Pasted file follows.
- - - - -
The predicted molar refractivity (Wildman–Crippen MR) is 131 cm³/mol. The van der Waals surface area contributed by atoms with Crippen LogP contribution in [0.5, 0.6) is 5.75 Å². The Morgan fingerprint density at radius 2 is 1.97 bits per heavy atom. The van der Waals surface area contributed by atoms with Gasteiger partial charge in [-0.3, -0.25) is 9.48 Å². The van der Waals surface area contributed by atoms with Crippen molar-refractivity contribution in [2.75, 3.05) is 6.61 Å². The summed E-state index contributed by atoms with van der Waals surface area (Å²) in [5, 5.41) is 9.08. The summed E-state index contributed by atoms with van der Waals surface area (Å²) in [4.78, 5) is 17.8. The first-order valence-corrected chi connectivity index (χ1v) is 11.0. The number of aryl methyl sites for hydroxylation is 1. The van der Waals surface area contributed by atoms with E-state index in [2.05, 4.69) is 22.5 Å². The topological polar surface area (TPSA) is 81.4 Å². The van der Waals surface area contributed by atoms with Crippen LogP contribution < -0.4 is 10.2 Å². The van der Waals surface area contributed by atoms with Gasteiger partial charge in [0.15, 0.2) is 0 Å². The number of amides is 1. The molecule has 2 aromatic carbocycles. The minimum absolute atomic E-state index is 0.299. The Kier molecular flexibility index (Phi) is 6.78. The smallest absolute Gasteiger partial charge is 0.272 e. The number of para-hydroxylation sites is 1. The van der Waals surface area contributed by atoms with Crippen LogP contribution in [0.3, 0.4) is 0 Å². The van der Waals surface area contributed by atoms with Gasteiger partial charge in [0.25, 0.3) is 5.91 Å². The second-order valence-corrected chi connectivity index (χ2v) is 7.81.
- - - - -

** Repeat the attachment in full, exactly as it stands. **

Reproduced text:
The predicted molar refractivity (Wildman–Crippen MR) is 131 cm³/mol. The van der Waals surface area contributed by atoms with Crippen LogP contribution in [0.5, 0.6) is 5.75 Å². The Morgan fingerprint density at radius 2 is 1.97 bits per heavy atom. The van der Waals surface area contributed by atoms with Gasteiger partial charge in [-0.3, -0.25) is 9.48 Å². The van der Waals surface area contributed by atoms with Crippen molar-refractivity contribution in [2.75, 3.05) is 6.61 Å². The summed E-state index contributed by atoms with van der Waals surface area (Å²) in [5, 5.41) is 9.08. The summed E-state index contributed by atoms with van der Waals surface area (Å²) in [4.78, 5) is 17.8. The first-order valence-corrected chi connectivity index (χ1v) is 11.0. The number of aryl methyl sites for hydroxylation is 1. The van der Waals surface area contributed by atoms with E-state index in [2.05, 4.69) is 22.5 Å². The topological polar surface area (TPSA) is 81.4 Å². The van der Waals surface area contributed by atoms with Crippen LogP contribution < -0.4 is 10.2 Å². The van der Waals surface area contributed by atoms with Gasteiger partial charge in [0.15, 0.2) is 0 Å². The number of amides is 1. The molecule has 2 aromatic carbocycles. The minimum absolute atomic E-state index is 0.299. The Kier molecular flexibility index (Phi) is 6.78. The smallest absolute Gasteiger partial charge is 0.272 e. The number of para-hydroxylation sites is 1. The van der Waals surface area contributed by atoms with Crippen LogP contribution in [0.3, 0.4) is 0 Å². The van der Waals surface area contributed by atoms with Gasteiger partial charge in [0.25, 0.3) is 5.91 Å². The second-order valence-corrected chi connectivity index (χ2v) is 7.81.